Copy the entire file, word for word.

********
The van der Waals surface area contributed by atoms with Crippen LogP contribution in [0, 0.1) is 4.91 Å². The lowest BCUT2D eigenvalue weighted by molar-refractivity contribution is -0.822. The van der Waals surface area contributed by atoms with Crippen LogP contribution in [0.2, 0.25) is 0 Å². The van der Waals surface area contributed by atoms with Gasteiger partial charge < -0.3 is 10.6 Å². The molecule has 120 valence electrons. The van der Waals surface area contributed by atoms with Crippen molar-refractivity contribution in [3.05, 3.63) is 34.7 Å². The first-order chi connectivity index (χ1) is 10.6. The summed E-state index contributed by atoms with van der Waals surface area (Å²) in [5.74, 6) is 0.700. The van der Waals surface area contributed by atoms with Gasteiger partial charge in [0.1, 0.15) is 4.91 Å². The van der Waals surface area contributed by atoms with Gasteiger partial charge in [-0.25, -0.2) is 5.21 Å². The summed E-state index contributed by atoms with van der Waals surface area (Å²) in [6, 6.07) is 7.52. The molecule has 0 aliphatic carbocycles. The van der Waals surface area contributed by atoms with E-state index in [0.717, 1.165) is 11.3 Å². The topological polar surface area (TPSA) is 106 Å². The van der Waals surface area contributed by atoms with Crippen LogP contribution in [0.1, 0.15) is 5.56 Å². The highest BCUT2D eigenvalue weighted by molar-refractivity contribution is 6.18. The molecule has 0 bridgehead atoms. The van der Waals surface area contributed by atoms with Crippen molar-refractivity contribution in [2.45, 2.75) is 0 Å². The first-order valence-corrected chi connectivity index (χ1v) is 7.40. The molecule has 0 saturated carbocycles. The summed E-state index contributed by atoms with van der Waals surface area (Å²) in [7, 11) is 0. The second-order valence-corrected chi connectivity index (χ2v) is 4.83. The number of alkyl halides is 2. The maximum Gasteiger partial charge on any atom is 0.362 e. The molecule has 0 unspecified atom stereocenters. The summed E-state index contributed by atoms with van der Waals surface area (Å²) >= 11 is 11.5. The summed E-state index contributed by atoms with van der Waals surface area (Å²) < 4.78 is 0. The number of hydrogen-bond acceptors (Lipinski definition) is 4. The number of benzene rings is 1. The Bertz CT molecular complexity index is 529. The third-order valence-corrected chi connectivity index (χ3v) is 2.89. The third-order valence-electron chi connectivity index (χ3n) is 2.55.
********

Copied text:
The van der Waals surface area contributed by atoms with Crippen LogP contribution in [0, 0.1) is 4.91 Å². The lowest BCUT2D eigenvalue weighted by molar-refractivity contribution is -0.822. The van der Waals surface area contributed by atoms with Crippen LogP contribution in [0.2, 0.25) is 0 Å². The van der Waals surface area contributed by atoms with Gasteiger partial charge < -0.3 is 10.6 Å². The molecule has 120 valence electrons. The van der Waals surface area contributed by atoms with Crippen molar-refractivity contribution in [3.05, 3.63) is 34.7 Å². The first-order chi connectivity index (χ1) is 10.6. The summed E-state index contributed by atoms with van der Waals surface area (Å²) in [5.74, 6) is 0.700. The van der Waals surface area contributed by atoms with Gasteiger partial charge in [0.1, 0.15) is 4.91 Å². The van der Waals surface area contributed by atoms with Gasteiger partial charge in [-0.25, -0.2) is 5.21 Å². The summed E-state index contributed by atoms with van der Waals surface area (Å²) in [6, 6.07) is 7.52. The molecule has 0 aliphatic carbocycles. The van der Waals surface area contributed by atoms with E-state index in [0.717, 1.165) is 11.3 Å². The topological polar surface area (TPSA) is 106 Å². The van der Waals surface area contributed by atoms with Crippen LogP contribution in [0.1, 0.15) is 5.56 Å². The highest BCUT2D eigenvalue weighted by molar-refractivity contribution is 6.18. The molecule has 0 bridgehead atoms. The van der Waals surface area contributed by atoms with Crippen molar-refractivity contribution in [2.45, 2.75) is 0 Å². The first-order valence-corrected chi connectivity index (χ1v) is 7.40. The molecule has 0 saturated carbocycles. The summed E-state index contributed by atoms with van der Waals surface area (Å²) in [7, 11) is 0. The second-order valence-corrected chi connectivity index (χ2v) is 4.83. The number of alkyl halides is 2. The maximum Gasteiger partial charge on any atom is 0.362 e. The molecule has 0 unspecified atom stereocenters. The summed E-state index contributed by atoms with van der Waals surface area (Å²) >= 11 is 11.5. The summed E-state index contributed by atoms with van der Waals surface area (Å²) < 4.78 is 0. The number of hydrogen-bond acceptors (Lipinski definition) is 4. The number of benzene rings is 1. The Bertz CT molecular complexity index is 529. The third-order valence-corrected chi connectivity index (χ3v) is 2.89. The third-order valence-electron chi connectivity index (χ3n) is 2.55.